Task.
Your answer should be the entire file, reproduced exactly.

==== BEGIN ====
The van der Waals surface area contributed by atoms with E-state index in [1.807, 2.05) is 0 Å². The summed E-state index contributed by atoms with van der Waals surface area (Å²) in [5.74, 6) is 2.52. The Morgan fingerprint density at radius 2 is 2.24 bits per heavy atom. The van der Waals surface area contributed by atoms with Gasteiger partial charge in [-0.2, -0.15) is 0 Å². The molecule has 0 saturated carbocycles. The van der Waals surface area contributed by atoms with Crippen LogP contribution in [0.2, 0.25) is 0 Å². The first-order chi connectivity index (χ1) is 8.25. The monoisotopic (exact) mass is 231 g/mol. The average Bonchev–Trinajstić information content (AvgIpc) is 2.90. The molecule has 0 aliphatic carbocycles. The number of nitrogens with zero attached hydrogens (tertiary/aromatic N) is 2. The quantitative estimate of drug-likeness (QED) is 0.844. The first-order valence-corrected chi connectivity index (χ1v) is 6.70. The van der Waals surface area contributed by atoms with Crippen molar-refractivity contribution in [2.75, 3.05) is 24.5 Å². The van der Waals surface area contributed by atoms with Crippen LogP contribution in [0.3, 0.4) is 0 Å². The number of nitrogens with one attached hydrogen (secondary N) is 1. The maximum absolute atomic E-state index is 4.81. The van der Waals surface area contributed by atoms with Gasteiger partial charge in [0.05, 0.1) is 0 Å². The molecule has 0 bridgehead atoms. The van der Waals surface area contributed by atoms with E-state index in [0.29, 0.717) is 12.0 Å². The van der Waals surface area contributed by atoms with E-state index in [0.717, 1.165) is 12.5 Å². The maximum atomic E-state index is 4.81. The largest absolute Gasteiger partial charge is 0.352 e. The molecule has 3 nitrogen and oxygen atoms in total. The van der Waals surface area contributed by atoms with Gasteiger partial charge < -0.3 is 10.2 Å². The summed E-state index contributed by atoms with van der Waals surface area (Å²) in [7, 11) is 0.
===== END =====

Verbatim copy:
The van der Waals surface area contributed by atoms with E-state index in [1.807, 2.05) is 0 Å². The summed E-state index contributed by atoms with van der Waals surface area (Å²) in [5.74, 6) is 2.52. The Morgan fingerprint density at radius 2 is 2.24 bits per heavy atom. The van der Waals surface area contributed by atoms with Gasteiger partial charge in [-0.2, -0.15) is 0 Å². The molecule has 0 saturated carbocycles. The van der Waals surface area contributed by atoms with Crippen LogP contribution in [0.2, 0.25) is 0 Å². The first-order chi connectivity index (χ1) is 8.25. The monoisotopic (exact) mass is 231 g/mol. The average Bonchev–Trinajstić information content (AvgIpc) is 2.90. The molecule has 0 aliphatic carbocycles. The number of nitrogens with zero attached hydrogens (tertiary/aromatic N) is 2. The quantitative estimate of drug-likeness (QED) is 0.844. The first-order valence-corrected chi connectivity index (χ1v) is 6.70. The van der Waals surface area contributed by atoms with Crippen molar-refractivity contribution in [2.75, 3.05) is 24.5 Å². The van der Waals surface area contributed by atoms with Crippen LogP contribution in [0.3, 0.4) is 0 Å². The number of nitrogens with one attached hydrogen (secondary N) is 1. The maximum absolute atomic E-state index is 4.81. The van der Waals surface area contributed by atoms with Gasteiger partial charge in [0.05, 0.1) is 0 Å². The molecule has 0 bridgehead atoms. The van der Waals surface area contributed by atoms with E-state index in [0.29, 0.717) is 12.0 Å². The van der Waals surface area contributed by atoms with E-state index in [0.717, 1.165) is 12.5 Å². The maximum atomic E-state index is 4.81. The largest absolute Gasteiger partial charge is 0.352 e. The molecule has 3 nitrogen and oxygen atoms in total. The van der Waals surface area contributed by atoms with Gasteiger partial charge < -0.3 is 10.2 Å². The summed E-state index contributed by atoms with van der Waals surface area (Å²) in [7, 11) is 0.